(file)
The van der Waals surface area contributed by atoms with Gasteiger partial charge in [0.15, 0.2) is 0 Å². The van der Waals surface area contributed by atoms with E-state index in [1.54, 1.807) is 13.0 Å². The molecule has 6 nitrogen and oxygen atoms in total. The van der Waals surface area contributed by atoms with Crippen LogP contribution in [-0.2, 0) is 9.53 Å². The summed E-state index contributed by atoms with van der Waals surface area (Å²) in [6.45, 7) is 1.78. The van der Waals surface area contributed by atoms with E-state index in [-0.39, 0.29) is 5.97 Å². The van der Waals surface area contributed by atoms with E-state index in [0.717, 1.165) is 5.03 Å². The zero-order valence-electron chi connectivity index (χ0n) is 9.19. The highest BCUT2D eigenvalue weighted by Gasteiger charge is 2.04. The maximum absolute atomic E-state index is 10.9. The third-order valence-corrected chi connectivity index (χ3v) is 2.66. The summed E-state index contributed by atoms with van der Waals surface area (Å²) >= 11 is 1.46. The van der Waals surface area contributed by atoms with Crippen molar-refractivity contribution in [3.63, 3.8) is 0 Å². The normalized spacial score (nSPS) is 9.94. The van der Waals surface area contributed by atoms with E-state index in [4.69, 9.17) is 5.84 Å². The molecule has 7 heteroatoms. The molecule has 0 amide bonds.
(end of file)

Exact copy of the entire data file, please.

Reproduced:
The van der Waals surface area contributed by atoms with Gasteiger partial charge in [0.15, 0.2) is 0 Å². The van der Waals surface area contributed by atoms with E-state index in [1.54, 1.807) is 13.0 Å². The molecule has 6 nitrogen and oxygen atoms in total. The van der Waals surface area contributed by atoms with Crippen LogP contribution in [-0.2, 0) is 9.53 Å². The summed E-state index contributed by atoms with van der Waals surface area (Å²) in [6.45, 7) is 1.78. The van der Waals surface area contributed by atoms with E-state index in [-0.39, 0.29) is 5.97 Å². The van der Waals surface area contributed by atoms with E-state index in [0.717, 1.165) is 5.03 Å². The zero-order valence-electron chi connectivity index (χ0n) is 9.19. The highest BCUT2D eigenvalue weighted by Gasteiger charge is 2.04. The maximum absolute atomic E-state index is 10.9. The third-order valence-corrected chi connectivity index (χ3v) is 2.66. The summed E-state index contributed by atoms with van der Waals surface area (Å²) >= 11 is 1.46. The van der Waals surface area contributed by atoms with Crippen molar-refractivity contribution in [3.63, 3.8) is 0 Å². The normalized spacial score (nSPS) is 9.94. The van der Waals surface area contributed by atoms with E-state index in [4.69, 9.17) is 5.84 Å². The molecule has 7 heteroatoms. The molecule has 0 amide bonds.